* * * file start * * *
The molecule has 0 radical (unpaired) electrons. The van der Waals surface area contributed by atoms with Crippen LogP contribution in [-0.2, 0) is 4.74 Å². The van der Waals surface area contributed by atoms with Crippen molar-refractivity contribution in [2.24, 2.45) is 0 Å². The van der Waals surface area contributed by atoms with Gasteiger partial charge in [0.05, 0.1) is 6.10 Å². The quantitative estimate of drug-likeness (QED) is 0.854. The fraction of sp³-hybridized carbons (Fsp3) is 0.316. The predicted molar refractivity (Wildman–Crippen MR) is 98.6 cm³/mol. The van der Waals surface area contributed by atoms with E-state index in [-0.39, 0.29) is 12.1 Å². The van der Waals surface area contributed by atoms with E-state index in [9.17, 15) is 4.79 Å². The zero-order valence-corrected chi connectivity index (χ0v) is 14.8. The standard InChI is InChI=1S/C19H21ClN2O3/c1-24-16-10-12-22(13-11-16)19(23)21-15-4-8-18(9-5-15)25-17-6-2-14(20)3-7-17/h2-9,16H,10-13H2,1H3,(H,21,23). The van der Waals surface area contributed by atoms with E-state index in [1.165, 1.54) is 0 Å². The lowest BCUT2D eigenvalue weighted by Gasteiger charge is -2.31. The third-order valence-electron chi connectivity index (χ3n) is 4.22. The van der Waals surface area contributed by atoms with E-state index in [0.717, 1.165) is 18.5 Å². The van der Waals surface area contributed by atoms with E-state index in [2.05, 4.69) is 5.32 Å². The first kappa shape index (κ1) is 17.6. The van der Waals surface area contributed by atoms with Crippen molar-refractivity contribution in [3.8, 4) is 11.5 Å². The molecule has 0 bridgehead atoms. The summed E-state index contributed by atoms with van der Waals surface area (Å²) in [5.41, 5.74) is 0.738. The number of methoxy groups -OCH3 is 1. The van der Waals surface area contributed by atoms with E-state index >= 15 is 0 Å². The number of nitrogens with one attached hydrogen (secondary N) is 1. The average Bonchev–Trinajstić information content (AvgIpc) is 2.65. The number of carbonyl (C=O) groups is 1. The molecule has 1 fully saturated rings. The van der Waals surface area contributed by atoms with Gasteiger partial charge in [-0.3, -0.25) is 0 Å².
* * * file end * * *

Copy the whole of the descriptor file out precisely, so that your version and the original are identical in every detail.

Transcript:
The molecule has 0 radical (unpaired) electrons. The van der Waals surface area contributed by atoms with Crippen LogP contribution in [-0.2, 0) is 4.74 Å². The van der Waals surface area contributed by atoms with Crippen molar-refractivity contribution in [2.24, 2.45) is 0 Å². The van der Waals surface area contributed by atoms with Gasteiger partial charge in [0.05, 0.1) is 6.10 Å². The quantitative estimate of drug-likeness (QED) is 0.854. The fraction of sp³-hybridized carbons (Fsp3) is 0.316. The predicted molar refractivity (Wildman–Crippen MR) is 98.6 cm³/mol. The van der Waals surface area contributed by atoms with E-state index in [-0.39, 0.29) is 12.1 Å². The van der Waals surface area contributed by atoms with E-state index in [9.17, 15) is 4.79 Å². The zero-order valence-corrected chi connectivity index (χ0v) is 14.8. The standard InChI is InChI=1S/C19H21ClN2O3/c1-24-16-10-12-22(13-11-16)19(23)21-15-4-8-18(9-5-15)25-17-6-2-14(20)3-7-17/h2-9,16H,10-13H2,1H3,(H,21,23). The van der Waals surface area contributed by atoms with E-state index in [1.165, 1.54) is 0 Å². The lowest BCUT2D eigenvalue weighted by Gasteiger charge is -2.31. The third-order valence-electron chi connectivity index (χ3n) is 4.22. The van der Waals surface area contributed by atoms with E-state index in [0.717, 1.165) is 18.5 Å². The van der Waals surface area contributed by atoms with E-state index in [2.05, 4.69) is 5.32 Å². The first kappa shape index (κ1) is 17.6. The van der Waals surface area contributed by atoms with Crippen molar-refractivity contribution in [3.8, 4) is 11.5 Å². The molecule has 0 bridgehead atoms. The summed E-state index contributed by atoms with van der Waals surface area (Å²) in [5.41, 5.74) is 0.738. The number of methoxy groups -OCH3 is 1. The van der Waals surface area contributed by atoms with E-state index >= 15 is 0 Å². The number of nitrogens with one attached hydrogen (secondary N) is 1. The average Bonchev–Trinajstić information content (AvgIpc) is 2.65. The number of carbonyl (C=O) groups is 1. The molecule has 1 fully saturated rings. The van der Waals surface area contributed by atoms with Gasteiger partial charge in [-0.3, -0.25) is 0 Å².